RFTA says it needs more funding as state group seeks to increase transit, walking and biking in Colorado | AspenTimes.com

RFTA says it needs more funding as state group seeks to increase transit, walking and biking in Colorado

A member of the Colorado Public Interest Research Group Foundation visited Aspen on Wednesday as part of a statewide tour to promote Colorado’s transit, walking and biking needs.
Anna Stonehouse/The Aspen Times |

The Roaring Fork Transportation Authority is the nation’s largest rural transit system and the second largest transit system in the state, but the transportation group will need more funding in order to maintain its size and reach in years to come, Chief Executive Officer Dan Blankenship said Wednesday.

“We’re a very big fish in a little pond of funding,” Blankenship said during a meeting with Colleen McLoughlin of the Colorado Public Interest Research Group Foundation. “In order for us to be sustainable long term, we’re going to need more resources than we currently have.”

The Colorado Public Interest Research Group Foundation is a statewide nonprofit organization that advocates for public health, interest and safety.

McLoughlin visited Aspen on Wednesday as part of a two-week state tour to promote Colorado’s transit, walking and biking needs.

As part of the tour, McLoughlin shared the results of a new report that the Colorado Public Interest Research Group Foundation and the Southwest Energy Efficiency Project conducted in an effort to better understand Colorado’s transportation needs over the next 25 years.

According to the report, Colorado must invest at least $1.05 billion annually in transit, biking and pedestrian infrastructures and services in order to meet the state’s projected population increase and demographic shifts.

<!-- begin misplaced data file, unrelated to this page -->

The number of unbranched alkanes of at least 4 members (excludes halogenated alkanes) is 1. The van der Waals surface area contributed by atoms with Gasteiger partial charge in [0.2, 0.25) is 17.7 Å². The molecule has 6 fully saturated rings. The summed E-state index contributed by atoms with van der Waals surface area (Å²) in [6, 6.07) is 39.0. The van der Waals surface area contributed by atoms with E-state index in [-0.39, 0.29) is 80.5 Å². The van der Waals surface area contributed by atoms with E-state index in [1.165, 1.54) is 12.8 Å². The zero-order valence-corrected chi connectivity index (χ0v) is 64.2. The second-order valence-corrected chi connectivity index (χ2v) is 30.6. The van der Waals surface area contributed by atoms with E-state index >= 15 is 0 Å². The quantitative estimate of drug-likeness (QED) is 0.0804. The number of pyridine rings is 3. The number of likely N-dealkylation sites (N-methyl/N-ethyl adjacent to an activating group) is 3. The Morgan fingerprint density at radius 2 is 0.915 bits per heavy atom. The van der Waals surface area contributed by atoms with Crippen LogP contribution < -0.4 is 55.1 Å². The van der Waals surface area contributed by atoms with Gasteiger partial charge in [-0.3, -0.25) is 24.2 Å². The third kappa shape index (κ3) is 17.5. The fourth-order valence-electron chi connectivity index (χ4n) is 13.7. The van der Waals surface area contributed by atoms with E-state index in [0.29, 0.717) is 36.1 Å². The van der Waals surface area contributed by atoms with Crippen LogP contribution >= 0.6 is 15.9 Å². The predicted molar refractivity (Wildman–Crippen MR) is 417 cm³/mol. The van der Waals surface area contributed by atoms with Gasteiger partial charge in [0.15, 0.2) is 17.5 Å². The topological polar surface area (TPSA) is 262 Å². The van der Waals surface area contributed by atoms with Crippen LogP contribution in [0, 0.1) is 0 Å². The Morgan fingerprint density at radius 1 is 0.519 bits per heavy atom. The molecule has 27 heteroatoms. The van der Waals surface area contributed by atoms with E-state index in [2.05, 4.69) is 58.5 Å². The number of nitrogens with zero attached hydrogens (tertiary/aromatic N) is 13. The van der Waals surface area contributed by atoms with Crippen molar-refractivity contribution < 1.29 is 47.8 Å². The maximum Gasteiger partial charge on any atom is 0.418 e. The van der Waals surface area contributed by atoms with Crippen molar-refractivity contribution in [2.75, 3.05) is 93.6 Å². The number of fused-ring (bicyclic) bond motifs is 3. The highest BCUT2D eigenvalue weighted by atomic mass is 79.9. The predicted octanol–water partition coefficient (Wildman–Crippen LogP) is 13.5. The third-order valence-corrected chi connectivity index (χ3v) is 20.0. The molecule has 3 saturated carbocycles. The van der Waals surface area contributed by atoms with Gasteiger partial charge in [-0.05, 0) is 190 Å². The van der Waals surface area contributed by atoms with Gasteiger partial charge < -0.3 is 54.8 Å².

“On a national scale, Colorado is very low in terms of state-level support for transit, biking and walking,” McLoughlin said. “And while there’s no silver bullet solution to adequately fund transit, walking and biking, there are a whole range of policy changes that could chip away at these needs.”

The foundation’s No. 1 recommendation is to ensure that existing state transportation funds address “the transportation needs of a corridor, instead of arbitrarily being limited to highway road projects,” she said.

“And then when any new state transportation funding comes along, we need significant investment in transit, biking and walking rather than prioritize highways over everything else.”

These funds would help repair the 8,600 miles of inadequate sidewalks in Colorado’s urbanized areas, expand bike-share programs in communities statewide and add recreational bus services along the Interstate 70 mountain corridor, according to the report.

Investing in state transit, walking and biking opportunities would allow for more affordable, accessible and safer transportation systems, McLoughlin said, citing the report’s findings.

Such investments also would improve public health, reduce air pollution and enhance economic opportunities, the report said.

Additionally, increased transit, walking and biking opportunities across the state “is what people want,” McLoughlin said.

The foundation’s survey results indicate that the majority of Coloradans — and in particular the millennial demographic, which is expected to make up 1.4 percent of the state’s population by the year 2040 — prefer transit, walking and biking over driving a vehicle.

Blankenship said that public outreach and surveys from the Roaring Fork Transportation Authority revealed similar feedback: Residents in the valley would like to see increased transit services in several capacities.

The Roaring Fork Transportation Authority conducts a public survey every two years, Blankenship said, and the 2,000 respondents of its survey from March said they would like to see increased bus services, bus routes with fewer stops, larger buses to accommodate more passengers and added Bustang services.

But in order to maintain its current operations while also anticipating a projected state population increase of 2.4 million people by the year 2040, the Roaring Fork Transportation Authority will need increased funding and support from the state.

Adding insult to injury, the property tax that supports the Roaring Fork Transportation Authority is due to sunset in January 2019, Blankenship said.

“The Roaring Fork Transportation Authority is a model for the rest of the state,” McLoughlin said. “But it will not be able to sustain its current services without state-level support.”

The state funds less than 10 percent of the Roaring Fork Transportation Authority’s total operating budget, which Blankenship said is “somewhere in the neighborhood” of $32 million this year.

erobbie@aspentimes.com


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